I pushed my secondhand mountain bike through the crowd, my oversized “Hier for Das Bier” T-shirt a stark contrast against a sea of Spandex. This was July 2019. My husband and I had just arrived at a Verona parking lot that claimed to have easy access to both the Ironman Wisconsin loop and the Military Ridge State Trail. Perhaps I should have felt a bit self-conscious as I made my way through the super-athletes-in-training, each unloading pricey bicycles and stretching their lean muscles before a group ride. But I was focused. I had my eyes on the prize. These cyclists filled their back pockets with “nutrition” for their lengthy ride, but we had come in search of real food. We were destined for pizza and beer at the Riley Tavern, just 6 miles down the trail. As the cyclists headed south toward their impressive loop, we mounted our bikes and headed west for our leisurely Saturday adventure.
The first 2 miles of our journey were a delight. I gushed about how lucky we were to live in a place like this, and my husband agreed. Such easy access to so much natural beauty, I told him. Again, he agreed. We pedaled along, enjoying the sound of the breeze rushing through the long grasses that flanked the trail, relishing the occasional shade of wooded stretches and inhaling the sweet smell of prairie plants.
But around mile 3, the general discomfort of being on a bike for the first time in a long while started to set in. The bicycle seat was punishing for the next several miles, and I lacked even the most basic level of fitness. As I serenaded my husband with an expanding catalog of physical complaints, the landscape opened up and we could see (or rather, smell) dairy farms to our left, while the tremendous presence of the Epic Systems campus loomed to our right. I tried to enjoy the changing landscape and shift my focus to the indulgences that awaited me.
At long last, we made our final crossing of the snaking Sugar River and spotted the Riley trail sign just ahead. I gladly dismounted and ambled to an informational board posted at the site of the former Riley Station. As my husband locked our bikes, I rubbed my sore behind and read a bit about the Rails to Trails project and the history of the area. Looking in the direction of the Riley Tavern, I tried to imagine the area as it was in the 1880s, when the building was new and the bike trail we’d just traveled carried freight and passengers by train. Surprisingly, I suspected not much had changed. The tavern stood just uphill, unmarked and unassuming near a disjointed intersection of country roads and a smattering of old houses.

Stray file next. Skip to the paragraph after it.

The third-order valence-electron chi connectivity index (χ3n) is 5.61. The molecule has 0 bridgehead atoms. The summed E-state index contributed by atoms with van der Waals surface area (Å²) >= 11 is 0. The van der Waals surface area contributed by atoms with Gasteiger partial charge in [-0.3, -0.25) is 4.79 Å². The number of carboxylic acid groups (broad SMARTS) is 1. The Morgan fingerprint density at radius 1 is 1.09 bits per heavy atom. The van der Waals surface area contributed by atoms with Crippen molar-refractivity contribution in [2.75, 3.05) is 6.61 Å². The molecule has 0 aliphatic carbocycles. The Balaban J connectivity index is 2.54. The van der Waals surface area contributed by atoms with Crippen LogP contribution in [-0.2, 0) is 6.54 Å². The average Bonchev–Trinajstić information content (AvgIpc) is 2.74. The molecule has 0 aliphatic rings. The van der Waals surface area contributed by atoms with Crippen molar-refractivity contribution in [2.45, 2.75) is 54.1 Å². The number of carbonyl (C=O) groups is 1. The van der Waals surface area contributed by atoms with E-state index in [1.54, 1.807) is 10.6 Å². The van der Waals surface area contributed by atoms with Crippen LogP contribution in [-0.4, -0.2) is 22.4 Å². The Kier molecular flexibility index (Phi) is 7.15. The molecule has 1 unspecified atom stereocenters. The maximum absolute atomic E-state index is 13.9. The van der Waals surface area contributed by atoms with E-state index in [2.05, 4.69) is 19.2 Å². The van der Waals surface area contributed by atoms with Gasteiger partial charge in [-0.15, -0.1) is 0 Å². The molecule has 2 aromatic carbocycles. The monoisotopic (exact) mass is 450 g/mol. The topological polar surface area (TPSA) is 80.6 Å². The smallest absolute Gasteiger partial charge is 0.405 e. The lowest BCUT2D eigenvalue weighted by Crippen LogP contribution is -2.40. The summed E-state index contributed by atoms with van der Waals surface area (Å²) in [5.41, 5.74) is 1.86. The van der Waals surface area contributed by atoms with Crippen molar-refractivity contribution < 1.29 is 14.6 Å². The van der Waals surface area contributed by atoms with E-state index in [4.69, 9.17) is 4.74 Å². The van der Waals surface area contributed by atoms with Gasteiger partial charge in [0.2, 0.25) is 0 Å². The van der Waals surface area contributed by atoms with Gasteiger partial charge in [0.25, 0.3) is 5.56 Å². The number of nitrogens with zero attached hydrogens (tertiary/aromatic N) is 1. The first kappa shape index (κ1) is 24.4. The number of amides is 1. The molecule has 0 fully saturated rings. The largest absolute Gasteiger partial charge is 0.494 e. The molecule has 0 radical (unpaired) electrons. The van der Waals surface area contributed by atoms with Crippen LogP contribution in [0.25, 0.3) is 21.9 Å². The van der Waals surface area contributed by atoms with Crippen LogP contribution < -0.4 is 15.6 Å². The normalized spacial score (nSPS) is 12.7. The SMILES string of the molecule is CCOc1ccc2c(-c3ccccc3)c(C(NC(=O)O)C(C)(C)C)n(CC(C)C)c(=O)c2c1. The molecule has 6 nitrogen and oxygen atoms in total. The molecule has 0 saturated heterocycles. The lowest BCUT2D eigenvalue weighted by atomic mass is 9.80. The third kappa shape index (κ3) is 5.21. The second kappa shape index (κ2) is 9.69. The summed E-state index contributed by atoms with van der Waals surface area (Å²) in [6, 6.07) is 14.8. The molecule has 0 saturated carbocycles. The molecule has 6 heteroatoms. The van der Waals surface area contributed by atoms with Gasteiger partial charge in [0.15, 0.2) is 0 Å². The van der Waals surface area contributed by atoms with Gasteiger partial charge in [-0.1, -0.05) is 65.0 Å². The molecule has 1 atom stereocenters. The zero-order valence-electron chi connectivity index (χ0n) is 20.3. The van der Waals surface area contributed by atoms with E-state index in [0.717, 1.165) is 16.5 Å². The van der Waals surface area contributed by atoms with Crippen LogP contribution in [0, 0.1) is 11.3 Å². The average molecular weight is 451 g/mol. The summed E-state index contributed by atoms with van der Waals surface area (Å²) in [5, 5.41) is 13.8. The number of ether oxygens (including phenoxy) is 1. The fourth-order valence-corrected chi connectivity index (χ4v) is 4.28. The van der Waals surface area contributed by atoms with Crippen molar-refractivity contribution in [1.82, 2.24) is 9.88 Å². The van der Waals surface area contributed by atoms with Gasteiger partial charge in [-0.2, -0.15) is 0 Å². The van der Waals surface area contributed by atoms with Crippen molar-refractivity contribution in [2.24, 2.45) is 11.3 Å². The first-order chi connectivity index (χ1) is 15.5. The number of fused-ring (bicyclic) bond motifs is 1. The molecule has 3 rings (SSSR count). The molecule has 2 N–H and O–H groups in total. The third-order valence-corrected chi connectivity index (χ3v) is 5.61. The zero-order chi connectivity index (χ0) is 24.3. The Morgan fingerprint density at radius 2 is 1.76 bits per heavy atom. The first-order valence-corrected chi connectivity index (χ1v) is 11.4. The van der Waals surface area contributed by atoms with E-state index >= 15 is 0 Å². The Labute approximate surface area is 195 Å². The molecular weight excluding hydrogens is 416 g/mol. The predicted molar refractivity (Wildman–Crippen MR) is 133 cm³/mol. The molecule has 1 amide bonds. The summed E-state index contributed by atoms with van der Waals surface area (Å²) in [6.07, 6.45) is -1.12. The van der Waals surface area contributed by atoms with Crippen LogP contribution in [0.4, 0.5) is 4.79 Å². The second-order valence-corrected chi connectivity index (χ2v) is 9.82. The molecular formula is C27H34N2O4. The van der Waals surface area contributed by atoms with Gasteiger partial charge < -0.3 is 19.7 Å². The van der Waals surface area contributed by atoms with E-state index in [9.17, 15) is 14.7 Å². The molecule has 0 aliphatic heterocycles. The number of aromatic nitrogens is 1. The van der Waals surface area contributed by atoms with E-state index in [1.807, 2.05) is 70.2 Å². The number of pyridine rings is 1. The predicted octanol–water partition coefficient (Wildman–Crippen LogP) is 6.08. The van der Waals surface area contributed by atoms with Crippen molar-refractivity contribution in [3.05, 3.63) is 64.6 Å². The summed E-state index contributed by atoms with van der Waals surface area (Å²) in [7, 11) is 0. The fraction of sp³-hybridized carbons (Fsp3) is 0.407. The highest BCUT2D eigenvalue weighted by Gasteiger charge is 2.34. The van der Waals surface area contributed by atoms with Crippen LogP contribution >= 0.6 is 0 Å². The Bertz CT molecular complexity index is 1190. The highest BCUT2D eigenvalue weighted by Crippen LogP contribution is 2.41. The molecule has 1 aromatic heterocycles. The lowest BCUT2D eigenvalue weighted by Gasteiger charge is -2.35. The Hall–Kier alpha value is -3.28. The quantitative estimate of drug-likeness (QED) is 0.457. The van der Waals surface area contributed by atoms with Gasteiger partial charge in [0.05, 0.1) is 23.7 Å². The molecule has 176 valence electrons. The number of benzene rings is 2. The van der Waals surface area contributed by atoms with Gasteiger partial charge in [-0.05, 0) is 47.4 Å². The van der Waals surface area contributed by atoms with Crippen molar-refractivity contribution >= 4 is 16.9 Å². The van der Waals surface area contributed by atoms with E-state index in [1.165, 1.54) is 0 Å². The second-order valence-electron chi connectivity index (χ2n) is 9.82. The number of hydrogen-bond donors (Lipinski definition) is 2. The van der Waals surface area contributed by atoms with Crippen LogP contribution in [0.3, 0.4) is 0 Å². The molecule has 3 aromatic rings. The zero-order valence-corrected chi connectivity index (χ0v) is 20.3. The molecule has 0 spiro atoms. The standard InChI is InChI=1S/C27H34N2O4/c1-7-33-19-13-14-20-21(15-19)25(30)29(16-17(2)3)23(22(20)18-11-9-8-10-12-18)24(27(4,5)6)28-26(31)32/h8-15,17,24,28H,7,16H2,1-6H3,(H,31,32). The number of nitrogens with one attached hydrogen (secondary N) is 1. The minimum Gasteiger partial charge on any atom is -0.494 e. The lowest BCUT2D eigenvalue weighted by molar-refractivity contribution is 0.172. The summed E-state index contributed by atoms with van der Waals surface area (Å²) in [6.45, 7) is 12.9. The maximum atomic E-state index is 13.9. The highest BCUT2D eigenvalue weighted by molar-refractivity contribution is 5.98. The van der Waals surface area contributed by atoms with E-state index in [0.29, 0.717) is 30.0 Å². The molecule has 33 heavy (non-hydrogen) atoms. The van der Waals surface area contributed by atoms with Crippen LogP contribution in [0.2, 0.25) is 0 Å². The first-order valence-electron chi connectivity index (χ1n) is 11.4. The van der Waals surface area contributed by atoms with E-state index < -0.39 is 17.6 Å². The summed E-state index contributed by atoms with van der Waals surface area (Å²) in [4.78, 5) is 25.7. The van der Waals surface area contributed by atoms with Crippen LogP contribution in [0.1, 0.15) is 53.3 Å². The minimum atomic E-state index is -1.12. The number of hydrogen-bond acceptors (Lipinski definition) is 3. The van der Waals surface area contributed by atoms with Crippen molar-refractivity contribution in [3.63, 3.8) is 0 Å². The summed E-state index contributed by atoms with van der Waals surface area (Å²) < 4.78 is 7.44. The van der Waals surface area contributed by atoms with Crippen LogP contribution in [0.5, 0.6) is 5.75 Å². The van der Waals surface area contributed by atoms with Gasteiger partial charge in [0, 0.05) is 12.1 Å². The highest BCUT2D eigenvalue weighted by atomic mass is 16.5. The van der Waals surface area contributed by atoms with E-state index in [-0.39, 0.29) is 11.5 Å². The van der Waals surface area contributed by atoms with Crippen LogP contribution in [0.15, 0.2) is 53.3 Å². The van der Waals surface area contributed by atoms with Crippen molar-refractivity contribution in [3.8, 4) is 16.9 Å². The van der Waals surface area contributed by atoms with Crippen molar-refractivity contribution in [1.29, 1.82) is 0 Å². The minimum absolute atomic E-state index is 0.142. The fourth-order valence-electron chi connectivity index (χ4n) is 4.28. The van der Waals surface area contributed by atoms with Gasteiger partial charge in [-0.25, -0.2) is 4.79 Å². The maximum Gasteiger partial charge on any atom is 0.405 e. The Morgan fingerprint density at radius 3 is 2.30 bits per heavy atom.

Later, I’d find a sesquicentennial document published by the town of Springdale in 1998 that contained a community essay by Carol Statz. That’s how I learned that a man named John Brown had constructed the building in the 1880s as a general store. At that time, the store serviced the neighborhood and visitors to the Riley rail stop, which included a stockyard and water tank for the trains. “Quick sales and small profits” was John Brown’s motto. Maybe not the most inspired business mantra I’ve ever heard, but the man’s legacy lived on some 135 years later, so who am I to judge?
But on that hot July day in 2019, my husband stood from the bike rack and clapped his hands together. “Pizza!” he exclaimed, and we headed up the short hill to the tavern. As we walked up the porch steps, I noticed a weather-worn “FOR SALE BY OWNER” sign posted to the building as my husband pulled open the front door to a welcome air-conditioned breeze.
That afternoon, we downed (more than two) ice-cold Esser’s Best lagers and thoroughly enjoyed our house-made pizza amid conversations that buzzed down and across the bar. We capped off our Saturday by pedaling slowly back to Verona, chatting back and forth, and hazily considering what it would be like to be next in the long line of proprietors of that historic country tavern.
I’m certain those Ironmen returned from their rides with a sense of accomplishment. (I’m also certain their shorts were padded.) And though we’d left that Verona parking lot earlier that day with lesser ambitions, we returned with full stomachs and grand ideas.
If you have the chance, treat yourself to a bike ride along a segment of the Military Ridge State Trail. Should you find yourself passing Riley, you’ll notice that the old “FOR SALE BY OWNER” sign is gone. It came down the day my husband and I closed on the purchase.
But the beer is still cold and John Brown’s legacy lives on. Our Saturday pursuit of the best tavern pizza within miles led us to the doors of the Riley Tavern and straight into the ongoing story of that historic little tavern, still looking unmarked and unassuming, just 6 miles from Verona down the Military Ridge State Trail.
Kate Teasdale is a guest essayist to Madison Magazine.
Would you like us to publish your essay? Submit your Wisconsin-centric piece for consideration here: madisonmagazine.com/essays. This essay appeared in the August 2022 issue of Madison Magazine.
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